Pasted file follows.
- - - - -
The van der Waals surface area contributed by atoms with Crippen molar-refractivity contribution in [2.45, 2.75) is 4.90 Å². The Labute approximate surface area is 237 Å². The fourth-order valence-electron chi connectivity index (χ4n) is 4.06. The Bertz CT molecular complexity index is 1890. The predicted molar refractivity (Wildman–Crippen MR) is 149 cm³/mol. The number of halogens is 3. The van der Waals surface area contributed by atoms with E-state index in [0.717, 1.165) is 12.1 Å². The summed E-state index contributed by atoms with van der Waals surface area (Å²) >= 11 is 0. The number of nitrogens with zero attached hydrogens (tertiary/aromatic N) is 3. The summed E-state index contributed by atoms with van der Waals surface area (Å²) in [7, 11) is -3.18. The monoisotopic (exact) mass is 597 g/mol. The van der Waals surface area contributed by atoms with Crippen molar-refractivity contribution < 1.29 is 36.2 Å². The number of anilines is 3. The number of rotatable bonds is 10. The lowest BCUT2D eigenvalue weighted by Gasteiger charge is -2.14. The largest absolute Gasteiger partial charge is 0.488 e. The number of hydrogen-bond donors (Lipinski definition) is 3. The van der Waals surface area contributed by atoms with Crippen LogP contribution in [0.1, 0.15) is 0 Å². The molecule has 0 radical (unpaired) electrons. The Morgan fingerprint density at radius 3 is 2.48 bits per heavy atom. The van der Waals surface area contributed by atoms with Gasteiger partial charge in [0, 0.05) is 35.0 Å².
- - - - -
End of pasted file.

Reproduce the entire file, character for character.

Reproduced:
The van der Waals surface area contributed by atoms with Crippen molar-refractivity contribution in [2.45, 2.75) is 4.90 Å². The Labute approximate surface area is 237 Å². The fourth-order valence-electron chi connectivity index (χ4n) is 4.06. The Bertz CT molecular complexity index is 1890. The predicted molar refractivity (Wildman–Crippen MR) is 149 cm³/mol. The number of halogens is 3. The van der Waals surface area contributed by atoms with E-state index in [0.717, 1.165) is 12.1 Å². The summed E-state index contributed by atoms with van der Waals surface area (Å²) >= 11 is 0. The number of nitrogens with zero attached hydrogens (tertiary/aromatic N) is 3. The summed E-state index contributed by atoms with van der Waals surface area (Å²) in [7, 11) is -3.18. The monoisotopic (exact) mass is 597 g/mol. The van der Waals surface area contributed by atoms with Crippen molar-refractivity contribution < 1.29 is 36.2 Å². The number of anilines is 3. The number of rotatable bonds is 10. The lowest BCUT2D eigenvalue weighted by Gasteiger charge is -2.14. The largest absolute Gasteiger partial charge is 0.488 e. The number of hydrogen-bond donors (Lipinski definition) is 3. The van der Waals surface area contributed by atoms with Crippen LogP contribution in [0.1, 0.15) is 0 Å². The molecule has 0 radical (unpaired) electrons. The Morgan fingerprint density at radius 3 is 2.48 bits per heavy atom. The van der Waals surface area contributed by atoms with Gasteiger partial charge in [0, 0.05) is 35.0 Å².